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Tuesday, August 17, 2010

Does Modern Catechesis Focus Too Much on the Wrong Thing?

We are a Church in Crisis. It's not a crisis of vocations or belief, but of catechesis...and whose fault is it?

Fingers are pointing everywhere. 

The "Progressives" are all about "feeling" wheras those who claim "Traditonalism" are pointing to the intellect.  One side cries for people to have more "compassion" while the other cries for people to have more knowledge. 

Neither side denies the need for both intellect and feeling, and yet, this is a battlefield within the Catholic Church, and really...within Christianity in general in the United States. The thing is this; neither side is wrong according to these very simplified positions. In the classic Catholic position, it is not "either/or" but "both/and"!

In pondering this, I think I see at least a part of the problem; to no one's surprise, we haven't yet found the middle ground that will emcompass the extremes along with the objective Truth.  

For once, this is not going to be a long post, for I really have nothing to offer, but only an observation. 

For the "Baltimore Catechism" crowd, the problem in the Church is completely intellectual.They are heaven-bent on winning souls for Christ through the intellect, through presenting Truth academically through homilies, teaching in parishes and in fact, informal teaching whenever the situation presents itself.  They are sure that if they raise their children to memorize the Catechism, their children will become (hopefully living) Saints by the time they reach the age of 13 and the hormones are raging and destroying their brains.  

The "Love, Justice, and Peace" crowd doesn't think they have much use for dogma and doctrine, and think that people need to experience the love of Christ through emotion and hands-on experience. They in fact, haven't much time for the knowledge part at all, for as they accurately ascertain, people usually come to Christ not through the intellect, but through the emotive powers.  

 Yet we know that the purely intellectual is not an answer to the world, for many people are not intellectual, couldn't care less, and actually, find the Baltimore Catechism and those who use it to be elitist, snooty, and, well...impossible to understand. And those who are more intellectual reveal to us that the "Emo" crowd isn't the answer because purely emotional "conversions" are NEVER lasting, for they are based on something superficial and prone to change, second by second.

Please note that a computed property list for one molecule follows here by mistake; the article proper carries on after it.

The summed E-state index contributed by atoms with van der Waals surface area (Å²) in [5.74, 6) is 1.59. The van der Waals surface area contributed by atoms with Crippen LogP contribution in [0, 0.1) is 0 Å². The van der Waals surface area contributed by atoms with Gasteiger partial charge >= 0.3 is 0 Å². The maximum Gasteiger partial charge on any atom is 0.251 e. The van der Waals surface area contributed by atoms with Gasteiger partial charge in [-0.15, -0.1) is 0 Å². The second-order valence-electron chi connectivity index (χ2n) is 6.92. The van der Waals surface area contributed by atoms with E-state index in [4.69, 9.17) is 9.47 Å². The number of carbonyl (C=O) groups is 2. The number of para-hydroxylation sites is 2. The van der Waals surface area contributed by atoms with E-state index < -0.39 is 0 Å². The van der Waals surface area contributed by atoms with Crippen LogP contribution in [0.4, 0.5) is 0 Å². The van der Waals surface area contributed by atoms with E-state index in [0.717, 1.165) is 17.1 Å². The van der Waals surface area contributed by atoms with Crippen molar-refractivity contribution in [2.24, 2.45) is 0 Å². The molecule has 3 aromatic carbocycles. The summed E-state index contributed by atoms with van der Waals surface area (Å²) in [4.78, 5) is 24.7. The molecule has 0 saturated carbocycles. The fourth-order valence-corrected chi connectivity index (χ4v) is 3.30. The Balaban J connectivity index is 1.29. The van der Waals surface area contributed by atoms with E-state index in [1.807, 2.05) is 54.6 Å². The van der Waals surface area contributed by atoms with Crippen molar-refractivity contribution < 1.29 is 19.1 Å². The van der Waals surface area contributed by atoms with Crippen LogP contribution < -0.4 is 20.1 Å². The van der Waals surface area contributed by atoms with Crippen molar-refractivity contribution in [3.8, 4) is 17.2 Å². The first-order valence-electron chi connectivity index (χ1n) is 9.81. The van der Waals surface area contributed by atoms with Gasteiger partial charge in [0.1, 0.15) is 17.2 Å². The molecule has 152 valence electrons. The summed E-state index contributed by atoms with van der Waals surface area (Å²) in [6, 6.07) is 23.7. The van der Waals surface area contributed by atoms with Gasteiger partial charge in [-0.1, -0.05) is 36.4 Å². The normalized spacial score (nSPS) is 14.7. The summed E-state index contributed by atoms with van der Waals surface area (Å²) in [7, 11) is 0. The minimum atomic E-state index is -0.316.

It comes down to this:  Catechesis is Classic Catholicism:  It is "Both/And".

Each "side", if you will, has something to offer, but is incomplete in and of itself. 

So while the Liberal/Progressives have a portion of the Truth, what they are lacking is the foundation of knowledge; this crowd tends to be either completely uncatechized or reject the intellectual portion of Catholicism almost completely, if only because they view the other side as being political, not truthful.   

On the other hand, the Conservative/Traditional crowd tends to emphasize the intellectual side of Catholicism, to the detriment of the foundation of service to fellow humanity, if only because they view the other side as being political, not truthful. 

Do you see the parallels?

Having been on both sides, and now fighting to maintain the center ground, which is Christ Himself, I have to offer these observations.  

What I see as the  main problem is this:  BOTH sides forgot about the SOUL. 

BOTH sides forget that the enter purpose of the coming of Christ, His Passion and Death is....so that we can spend ETERNITY with Him. 

Yes, we are Body, and it is our obligation to tame our passions so that we might become Holy while here on this earth. And because the Body is important, we are called to care for the bodily needs of others; for so did Jesus. Jesus never disdained the importance of charity to the body of a person, for He both suffered in His actual body, but continues to suffer in His Mystical Body. 

It doesn't end there;  we are also Spirit. We have been created with an eternal soul, and we are, by our very nature, drawn to eternity, drawn to God, so as to live with Him, in Him, and through him not just now, but through Eternity. Our Souls are given to us at our very Conception; this is when life begins. Not just in this world, but for ETERNITY.